How to Join a Group Conversation Without Intrusion

This article is an excerpt from the Shortform book guide to "The Fine Art of Small Talk" by Debra Fine. Shortform has the world's best summaries and analyses of books you should be reading.

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How do you join in a group conversation without being rude? Is there a polite way to interrupt an ongoing conversation?

Whether you’re at a work party, a family get-together, or a business meeting, it’s important to connect with others. But that’s not always easy when they already know each other or are already engaged in a conversation.

So, here are some tips on how to insert yourself into a group conversation.

How to Break Into a Group

Larger group conversations can be intimidating to break into, it’s easier than it seems. The process is as follows:

1. Stand slightly apart from the group and show interest in the current speaker: Make eye contact, nod along, and so forth. Let the group notice you’re there and warm up to you.

(Shortform note: Before implementing this principle, take a moment to gauge the conversational atmosphere. It’s easiest to enter a conversation with a group when they’re chatting casually. Sometimes, a group will be deeply focused on a serious discussion, in which case it’s best to let them be.)

2. Ease into the group by demonstrating that you’ve been listening. Either acknowledge the speaker or find a point of agreement. Don’t offer a conflicting view right away, Fine warns, or they’ll resent your intrusion. 

(Shortform note: Fine explains what to say, but doesn’t cover how to say it—in a large group, it’s hard to get a word in because someone else is always ready to speak up. Here’s how to draw attention and create space for yourself: When the current speaker ends a sentence or thought, take a quick, sharp breath and lift one hand to about chest height as if you’re about to offer the group a pencil. Your intake of breath signals that you’re about to speak, and your gesture will draw everyone’s eyes—even the speaker will cede the floor.)

3. Wait for the group to actively include you. Be patient and look for additional welcoming signs, like being asked for your opinion or the group shifting to physically include you, before you say too much more.

(Shortform note: Fine doesn’t discuss what to do if the group doesn’t include you. If the conversation continues without anyone acknowledging your presence, don’t hover; it’s clear your intrusion is unwelcome. Back off and find another conversation to join.)

How to Interrupt an Ongoing Conversation

Sometimes, there’ll be a particular person you want or need to speak to, like the host of an event or the leader of a conference, and they’ll already be engaged in a conversation. In this case, Fine says, don’t just stand around and wait to be noticed. The other person’s conversation might be so interesting that they never notice you, and you’ll end up wasting time and feeling awkward. 

(Shortform note: Another (arguably more severe) consequence of simply waiting around to be noticed is that it may give you a bad reputation. Awkward hoverers are often perceived as creepy lurkers, despite their best intentions.)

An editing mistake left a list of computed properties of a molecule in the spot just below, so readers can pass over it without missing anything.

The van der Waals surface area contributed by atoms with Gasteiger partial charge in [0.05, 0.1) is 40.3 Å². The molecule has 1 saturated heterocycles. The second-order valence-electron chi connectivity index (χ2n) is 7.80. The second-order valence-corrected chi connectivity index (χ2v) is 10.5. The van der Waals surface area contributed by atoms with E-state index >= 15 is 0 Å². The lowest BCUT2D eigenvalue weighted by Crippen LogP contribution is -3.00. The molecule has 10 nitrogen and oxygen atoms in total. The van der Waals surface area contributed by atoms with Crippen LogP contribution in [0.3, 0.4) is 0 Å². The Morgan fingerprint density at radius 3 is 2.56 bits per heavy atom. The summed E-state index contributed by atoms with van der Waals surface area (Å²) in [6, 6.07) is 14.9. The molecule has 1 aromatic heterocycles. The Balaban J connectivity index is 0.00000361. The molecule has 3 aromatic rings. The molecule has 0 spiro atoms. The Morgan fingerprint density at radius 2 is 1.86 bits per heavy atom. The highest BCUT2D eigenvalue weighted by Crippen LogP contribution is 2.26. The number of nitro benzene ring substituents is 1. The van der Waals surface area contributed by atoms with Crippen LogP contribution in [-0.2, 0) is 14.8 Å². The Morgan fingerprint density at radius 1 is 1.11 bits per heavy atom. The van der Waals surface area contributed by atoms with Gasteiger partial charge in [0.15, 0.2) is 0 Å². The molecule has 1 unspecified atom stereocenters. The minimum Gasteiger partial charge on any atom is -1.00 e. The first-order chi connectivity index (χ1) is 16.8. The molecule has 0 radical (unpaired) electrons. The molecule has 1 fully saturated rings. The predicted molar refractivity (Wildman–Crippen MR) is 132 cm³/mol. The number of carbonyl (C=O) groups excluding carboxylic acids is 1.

Instead of standing around, Fine recommends you wait patiently for a break in the conversation and ask permission to intrude. You might say, “excuse me, I’m Jane Smith—could I cut in for a moment?” In most cases, people will be too polite to deny you, and you’ll be left with two options:

1. Involve yourself right away. Say what you want to say politely: Comment on the topic at hand, state your need, or ask your question.

(Shortform note: This particular tip is best applied in cases where you already know one or both conversationalists—it’s probably okay to intrude on a friend’s chat in this way. However, when you add yourself to, say, a business acquaintance or seminar leader’s conversation, you risk looking rude, domineering, or selfish if you try to immediately monopolize the floor. Therefore, if you’re interested in talking to a professional acquaintance or someone you don’t know well, implement Fine’s next suggestion instead of this one.)

2. Ask for an opportunity to connect with them later. In this case, you’ve made your presence and interest known without being overly intrusive, and you’ve given the other person the luxury of choice. If they like, they can include you immediately—otherwise, they can come find you when they’re done.

(Shortform note: To further minimize the chances of your interruption seeming intrusive or rude, keep it short and be polite. State your need clearly and concisely, and let the other person get back to their conversation as efficiently as possible. Thank them for allowing the interruption and back off immediately.)

How to Join a Group Conversation Without Intrusion

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Like what you just read? Read the rest of the world's best book summary and analysis of Debra Fine's "The Fine Art of Small Talk" at Shortform .

Here's what you'll find in our full The Fine Art of Small Talk summary :

  • Why we need small talk and why we shouldn't avoid it
  • How to appear confident and engaging in any context
  • How to break the ice with strangers and keep the conversation going

Hannah Aster

Hannah graduated summa cum laude with a degree in English and double minors in Professional Writing and Creative Writing. She grew up reading books like Harry Potter and His Dark Materials and has always carried a passion for fiction. However, Hannah transitioned to non-fiction writing when she started her travel website in 2018 and now enjoys sharing travel guides and trying to inspire others to see the world.

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